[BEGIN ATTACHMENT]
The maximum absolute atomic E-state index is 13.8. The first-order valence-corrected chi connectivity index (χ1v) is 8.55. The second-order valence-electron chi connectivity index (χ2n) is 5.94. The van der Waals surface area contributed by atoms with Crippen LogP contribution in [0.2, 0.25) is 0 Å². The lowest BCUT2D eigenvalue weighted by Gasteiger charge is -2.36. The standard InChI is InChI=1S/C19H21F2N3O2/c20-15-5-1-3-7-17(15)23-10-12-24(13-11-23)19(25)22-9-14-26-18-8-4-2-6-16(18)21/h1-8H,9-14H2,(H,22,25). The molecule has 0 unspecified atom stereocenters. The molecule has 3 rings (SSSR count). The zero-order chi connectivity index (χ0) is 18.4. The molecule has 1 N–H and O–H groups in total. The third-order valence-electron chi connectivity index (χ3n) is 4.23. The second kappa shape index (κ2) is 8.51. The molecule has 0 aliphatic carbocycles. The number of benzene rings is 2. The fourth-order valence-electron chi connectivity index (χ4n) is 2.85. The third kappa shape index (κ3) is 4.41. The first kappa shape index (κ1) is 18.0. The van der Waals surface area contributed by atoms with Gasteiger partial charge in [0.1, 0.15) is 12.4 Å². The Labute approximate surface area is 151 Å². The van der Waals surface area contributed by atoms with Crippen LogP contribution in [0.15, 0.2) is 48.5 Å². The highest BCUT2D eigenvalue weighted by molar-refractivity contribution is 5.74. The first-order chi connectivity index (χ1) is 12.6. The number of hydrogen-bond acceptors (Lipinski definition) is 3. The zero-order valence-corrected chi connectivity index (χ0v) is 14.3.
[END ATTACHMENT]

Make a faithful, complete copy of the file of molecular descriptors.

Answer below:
The maximum absolute atomic E-state index is 13.8. The first-order valence-corrected chi connectivity index (χ1v) is 8.55. The second-order valence-electron chi connectivity index (χ2n) is 5.94. The van der Waals surface area contributed by atoms with Crippen LogP contribution in [0.2, 0.25) is 0 Å². The lowest BCUT2D eigenvalue weighted by Gasteiger charge is -2.36. The standard InChI is InChI=1S/C19H21F2N3O2/c20-15-5-1-3-7-17(15)23-10-12-24(13-11-23)19(25)22-9-14-26-18-8-4-2-6-16(18)21/h1-8H,9-14H2,(H,22,25). The molecule has 0 unspecified atom stereocenters. The molecule has 3 rings (SSSR count). The zero-order chi connectivity index (χ0) is 18.4. The molecule has 1 N–H and O–H groups in total. The third-order valence-electron chi connectivity index (χ3n) is 4.23. The second kappa shape index (κ2) is 8.51. The molecule has 0 aliphatic carbocycles. The number of benzene rings is 2. The fourth-order valence-electron chi connectivity index (χ4n) is 2.85. The third kappa shape index (κ3) is 4.41. The first kappa shape index (κ1) is 18.0. The van der Waals surface area contributed by atoms with Gasteiger partial charge in [0.1, 0.15) is 12.4 Å². The Labute approximate surface area is 151 Å². The van der Waals surface area contributed by atoms with Crippen LogP contribution in [0.15, 0.2) is 48.5 Å². The highest BCUT2D eigenvalue weighted by molar-refractivity contribution is 5.74. The first-order chi connectivity index (χ1) is 12.6. The number of hydrogen-bond acceptors (Lipinski definition) is 3. The zero-order valence-corrected chi connectivity index (χ0v) is 14.3.